The Lotos blooms below the barren peak,
The Lotos blows by every winding creek;
All day the wind breathes low with mel-

ULYSSES
lower tone;
Thro' every hollow cave and alley lone

[First printed in 1842, and unaltered.) Round and round the spicy downs the yellow Lotus-dust is blown.

It little profits that an idle king, We have had enough of action, and of mo By this still hearth, among these barren tion we,

crags, Roll'd to starboard, roll'd to larboard, when Match'd with an aged wife, I mete and the surge was seething free,

dole Where the wallowing monster spouted his Unequal laws unto a savage race, foam-fountains in the sea.

That hoard, and sleep, and feed, and know Let us swear an oath, and keep it with an

not me. equal mind,

I cannot rest from travel; I will drink In the hollow Lotos-land to live and lie re Life to the lees. All times I have enclined

joy'd On the hills like Gods together, careless of Greatly, have suffer'd greatly, both with mankind.

those

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will

That loved me, and alone; on shore, and Not unbecoming men that strove with when

Gods. Thro' scudding drifts the rainy Hyades 10 The lights begin to twinkle from the rocks; Vext the dim sea. I am become a name; | The long day wanes; the slow moon climbs; For always roaming with a hungry heart

the deep Much have I seen and known, - cities of Moans round with many voices. Come, my men

friends. And manners, climates, councils, govern 'T is not too late to seek a newer world. ments,

Push off, and sitting well in order smite Myself not least, but honor'd of them all, The sounding furrows; for my purpose And drunk delight of battle with my peers,

holds Far on the ringing plains of windy Troy. To sail beyond the sunset, and the baths 60 I am a part of all that I have met;

Of all the western stars, until I die. Yet all experience is an arch wherethro' It may be that the gulfs will wash us down; Gleams that untravellid world whose mar It may be we shall touch the Happy Isles, gin fades

And see the great Achilles, whom we knew. For ever and for ever when I move.

Tho' much is taken, much abides; and tho' How dull it is to pause, to make an end, We are not now that strength which in old To rust unburnish'd, not to shine in use !

days As tho' to breathe were life! Life piled Moved earth and heaven, that which we on life

are, we are, — Were all too little, and of one to me One equal temper of heroic hearts, Little remains; but every hour is saved Made weak by time and fate, but strong in From that eternal silence, something more, A bringer of new things; and vile it were To strive, to seek, to find, and not to For some three suns to store and hoard

yield. myself, And this gray spirit yearning in desire 30

TITHONUS To follow knowledge like a sinking star, Beyond the utmost bound of human thought. First printed in 1860; afterwards included in

This is my son, mine own Telemachus, the 'Enoch Arden'volume in 1864.] To whom I leave the sceptre and the isle, — Well-loved of me, discerning to fulfil The woods decay, the woods decay and This labor, by slow prudence to make mild

fall, A rugged people, and thro' soft degrees The vapors weep their burthen to the Subdue them to the useful and the good.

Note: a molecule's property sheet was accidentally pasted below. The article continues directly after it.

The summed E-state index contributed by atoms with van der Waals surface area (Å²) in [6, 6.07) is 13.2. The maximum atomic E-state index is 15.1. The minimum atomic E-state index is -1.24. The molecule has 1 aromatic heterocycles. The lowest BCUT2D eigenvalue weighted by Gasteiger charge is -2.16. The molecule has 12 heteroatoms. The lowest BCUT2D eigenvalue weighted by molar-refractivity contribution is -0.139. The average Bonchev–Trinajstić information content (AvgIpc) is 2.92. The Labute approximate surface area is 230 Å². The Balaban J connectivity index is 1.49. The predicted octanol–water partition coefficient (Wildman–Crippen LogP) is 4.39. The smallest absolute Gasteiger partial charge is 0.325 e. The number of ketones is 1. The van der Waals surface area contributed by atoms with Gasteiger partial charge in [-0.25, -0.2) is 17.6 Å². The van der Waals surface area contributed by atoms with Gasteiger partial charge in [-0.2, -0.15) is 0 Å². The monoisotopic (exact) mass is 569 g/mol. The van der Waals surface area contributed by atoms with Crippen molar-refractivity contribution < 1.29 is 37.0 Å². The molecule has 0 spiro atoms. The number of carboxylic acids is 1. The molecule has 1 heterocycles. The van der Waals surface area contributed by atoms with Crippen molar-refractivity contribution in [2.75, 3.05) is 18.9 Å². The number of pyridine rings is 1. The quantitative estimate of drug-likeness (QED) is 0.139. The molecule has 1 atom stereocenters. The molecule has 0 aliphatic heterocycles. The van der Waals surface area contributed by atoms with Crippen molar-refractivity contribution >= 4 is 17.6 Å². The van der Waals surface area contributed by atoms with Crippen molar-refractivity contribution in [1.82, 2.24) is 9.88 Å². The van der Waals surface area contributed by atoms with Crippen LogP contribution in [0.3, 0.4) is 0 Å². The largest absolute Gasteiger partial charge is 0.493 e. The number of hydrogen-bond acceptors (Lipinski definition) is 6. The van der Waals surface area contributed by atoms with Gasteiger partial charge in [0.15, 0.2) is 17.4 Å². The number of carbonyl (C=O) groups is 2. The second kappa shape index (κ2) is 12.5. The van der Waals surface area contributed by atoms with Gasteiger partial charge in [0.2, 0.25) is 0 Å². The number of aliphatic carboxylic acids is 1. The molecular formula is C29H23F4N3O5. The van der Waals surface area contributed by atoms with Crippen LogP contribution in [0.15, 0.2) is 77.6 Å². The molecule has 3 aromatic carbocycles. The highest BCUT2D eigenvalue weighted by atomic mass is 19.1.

ground, Most blameless is he, centred in the sphere Man comes and tills the field and lies beOf common duties, decent not to fail 40

neath, In offices of tenderness, and pay

And after many a summer dies the swan. Meet adoration to my household gods, Me only cruel immortality When I am gone. He works his work, I Consumes; I wither slowly in thine arms, mine.

Here at the quiet limit of the world, There lies the port; the vessel paffs her A white-hair'd shadow roaming like a sail;

dream There gloom the dark, broad seas. My The ever-silent spaces of the East, mariners,

Far-folded mists, and gleaming halls of Souls that have toil'd, and wrought, and

morn. thought with me,

Alas! for this gray shadow, once a man — That ever with a frolic welcome took So glorious in his beauty and thy choice, The thunder and the sunshine, and opposed Wbo madest him thy chosen, that he Free hearts, free foreheads, — you and I

seem'd are old;

To his great heart none other than a God ! Old age hath yet his honor and his toil. So I ask'd thee, "Give me immortality.' Death closes all; but something ere the end, Then didst thou grant mine asking with a Some work of noble note, may yet be done,

smile,

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10 grave:

Like wealthy men who care not how they The dim curls kindle into sunny rings; give.

Changed with thy mystic change, and felt But thy strong Hours indignant work'd my blood their wills,

Glow with the glow that slowly crimson'd all And beat me down and marr'd and wasted Thy presence and thy portals, while I lay, me,

Mouth, forehead, eyelids, growing dewyAnd tho' they could not end me, left me

warm maim'd

20 With kisses balmier than half-opening buds To dwell in presence of immortal youth, Of April, and could hear the lips that kiss'd Immortal age beside inmortal youth, Whispering I knew not what of wild and And all I was in ashes. Can thy love,

sweet,

61 Thy beauty, make amends, tho' even now, | Like that strange song I heard A pollo sing, Close over us, the silver star, thy guide, While Ilion like a mist rose into towers. Shines in those tremulous eyes that fill with Yet hold me not for ever in thine East; tears